Cafe Society

A rearview look at the year in food

It was the year of the gastropub, the year of the gourmet hamburger joint and cupcake shop, the year of the noodle bar. For me, it was the year of the book, the year I lost my father, the year I found out it was to be my last year in the Mile High City after already having put seven of them in my rearview mirror in what felt like record-breaking time.

In the wider world, it was the year of so many things — but I don't cotton much to the wider world. It's a big place, and scary. Full of too much I don't know and haven't seen. Which is why I think I find myself turning more and more inward with each passing season, attempting only to inhabit more fully the small worlds I know best, the vistas and landscapes wherein I feel some small measure of control.

I eat. It's what I do. It's how I make my living, what I do to find adventure, how I achieve rare moments of solace. Food is my history and my ease, the way I connect, how I time and temper my days. Food is the lens through which I view the world (wide or narrow) and my defense against its more bitter realities. My mouth has gone places the rest of me likely never will. My nose has sniffed scents that mean home in dozens of different languages. And while my lumpy, heavy, often exhausted, occasionally ravaged, sometimes joyous corporeal form has sat slumping around teahouses and dive bars, palaces and shacks, my brain — that inconstant organ, that rebellious, perennially unsatisfied knob of addled goo — has gone a-coursing, finding fun and excitement, intrigue, connection, diversion, division and comfort in the annals of momo, the stories of pho, the language of cooks, beer's ancient religion, sashimi's terrible arrogance and the secret strength of grits on the plate.

This was, as far as years go, one of my best and one of my worst. It wasn't that different in the restaurant world, a year born in assumptions of implosion and decline, penury, disaster and everyone sitting around eating cold Dinty Moore out of the can, huddled around a fire kindled by worthless Wall Street stock certificates and old back issues of Travel & Leisure magazine. But as the year progressed, all the penny-pinching and doomsaying became...dull. And when we pulled our heads up out of the sand, we saw that maybe things weren't so bad after all. Denver recovered faster than most places, maybe never suffered quite as badly. The restaurants were mostly still there when we needed them, the chefs standing patiently before their stoves, ready to do what they do best. In relative calm and something like quiet, we ended the year roughly where we'd begun it — in a growing food city, surrounded by some of the greatest chefs anywhere, all of them struggling, none of them willing to quit.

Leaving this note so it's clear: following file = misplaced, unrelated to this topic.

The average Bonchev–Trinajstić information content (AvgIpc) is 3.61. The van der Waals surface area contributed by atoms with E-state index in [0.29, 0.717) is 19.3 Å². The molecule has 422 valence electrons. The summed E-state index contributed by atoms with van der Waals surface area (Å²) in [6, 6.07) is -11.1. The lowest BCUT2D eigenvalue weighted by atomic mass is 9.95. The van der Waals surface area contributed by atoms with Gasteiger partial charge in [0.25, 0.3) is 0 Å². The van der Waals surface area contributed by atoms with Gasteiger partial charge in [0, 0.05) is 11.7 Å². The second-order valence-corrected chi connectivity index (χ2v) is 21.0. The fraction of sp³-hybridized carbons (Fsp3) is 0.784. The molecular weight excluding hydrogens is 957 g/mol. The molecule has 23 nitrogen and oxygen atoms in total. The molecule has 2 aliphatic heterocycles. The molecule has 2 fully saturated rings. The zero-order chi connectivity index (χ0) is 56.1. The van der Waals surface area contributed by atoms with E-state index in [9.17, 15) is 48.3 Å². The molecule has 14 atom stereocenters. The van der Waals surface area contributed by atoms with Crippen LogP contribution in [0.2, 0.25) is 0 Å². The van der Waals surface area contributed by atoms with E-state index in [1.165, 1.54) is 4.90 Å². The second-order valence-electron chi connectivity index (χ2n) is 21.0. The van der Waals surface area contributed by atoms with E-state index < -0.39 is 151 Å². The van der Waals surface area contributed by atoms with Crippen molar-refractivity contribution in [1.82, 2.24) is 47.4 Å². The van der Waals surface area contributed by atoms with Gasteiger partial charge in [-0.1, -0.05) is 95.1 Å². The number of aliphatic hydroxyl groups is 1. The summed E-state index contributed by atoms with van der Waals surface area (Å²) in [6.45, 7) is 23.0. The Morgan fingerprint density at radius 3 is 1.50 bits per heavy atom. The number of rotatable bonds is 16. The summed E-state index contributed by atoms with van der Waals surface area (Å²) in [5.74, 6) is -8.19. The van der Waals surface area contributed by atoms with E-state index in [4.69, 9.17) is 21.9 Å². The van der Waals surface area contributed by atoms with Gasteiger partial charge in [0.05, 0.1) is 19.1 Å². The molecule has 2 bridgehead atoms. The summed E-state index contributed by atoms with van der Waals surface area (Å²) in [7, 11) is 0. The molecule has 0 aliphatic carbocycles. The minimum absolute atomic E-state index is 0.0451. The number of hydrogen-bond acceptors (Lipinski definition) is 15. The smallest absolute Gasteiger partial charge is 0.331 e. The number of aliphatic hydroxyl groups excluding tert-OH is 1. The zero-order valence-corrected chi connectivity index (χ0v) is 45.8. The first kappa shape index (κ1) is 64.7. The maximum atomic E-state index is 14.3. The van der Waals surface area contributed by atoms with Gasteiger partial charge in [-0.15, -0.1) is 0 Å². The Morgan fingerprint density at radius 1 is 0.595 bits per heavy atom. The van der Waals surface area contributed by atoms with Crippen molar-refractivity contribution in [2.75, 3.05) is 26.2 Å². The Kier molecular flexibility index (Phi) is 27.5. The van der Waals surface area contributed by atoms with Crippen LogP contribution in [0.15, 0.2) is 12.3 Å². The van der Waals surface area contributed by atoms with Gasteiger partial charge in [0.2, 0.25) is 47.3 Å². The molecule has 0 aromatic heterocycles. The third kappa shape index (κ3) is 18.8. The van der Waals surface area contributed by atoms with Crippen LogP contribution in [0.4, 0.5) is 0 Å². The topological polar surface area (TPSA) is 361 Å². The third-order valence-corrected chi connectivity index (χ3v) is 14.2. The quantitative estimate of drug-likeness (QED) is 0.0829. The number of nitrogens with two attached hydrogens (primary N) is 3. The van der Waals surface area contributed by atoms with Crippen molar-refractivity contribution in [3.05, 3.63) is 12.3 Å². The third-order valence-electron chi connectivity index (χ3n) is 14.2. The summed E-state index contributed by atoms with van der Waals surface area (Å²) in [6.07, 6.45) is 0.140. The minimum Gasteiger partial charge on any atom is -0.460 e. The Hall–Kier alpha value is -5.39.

I reviewed fifty restaurants in 2009. I wrote and talked about countless more in the paper, on the blog, on Twitter and wherever else I could find some space or someone willing to listen. From all of that, I've come up with what amounts to one perfect meal, assembled from all the disparate parts of the hundreds of meals I ate throughout the year, made with the assumption that all those little niggling details like reservations, number of courses, credit limits, seating capacities and time and space don't matter, and taking for granted that little things like blood-alcohol limits, obesity, potential gout and access to a helicopter would all work themselves out in the end.

Any proper meal must start with cocktails. Preferably several of them. And because this is my fantasy dinner and my fantasy lineup, I'm going to be hitting a couple of different places. First, the Fainting Goat (846 Broadway), because over the past year it has become my neighborhood bar, and because it serves the best of the worst whiskeys known to man: Wall Street. This year, more than any other, a fine finger or two of Wall Street over ice just seems like a smart way to start things off.

After the Goat, I'll head to Colt & Gray (1553 Platte Street) for one of the best of the best whiskeys around: Stranahan's, served with C&G's special giant ice cube. Nelson Perkins's quasi-gastropub also serves a second purpose for this trip, standing as one of the finest places in town for a snack at the bar before the main dining event really gets under way. Crispy pig's trotters? Yes, please. A bowl of gougères? Absolutely. Both are perfect for priming the appetite without running any risk of putting it straight to bed.

TAG, Troy Guard's Larimer Square restaurant (1441 Larimer Street), is on my list for apps. For sushi tacos and pork belly ssam, for lovely plating acting in service of the food and preparations that have been honed and sharpened over years of practice under other roofs. The trick with TAG, though, is to not get too comfortable. I could easily go through two or three removes here and prematurely fill myself up, so I'll have a time limit: twenty minutes before a team of ex-Secret Service agents come in through the door, taze me, bag me and hustle me right down the road to Rioja (1433 Larimer) for chef Jen Jasinski's Rioja picnic — a perfect spread of cured meats, warm pine nut-crusted goat cheese, Italian gorgonzola, olives, truffled fennel salad and almonds. It's one of my favorite single plates in the city, and also nicely takes care of the charcuterie requirement of any proper blowout dinner.

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Jason Sheehan
Contact: Jason Sheehan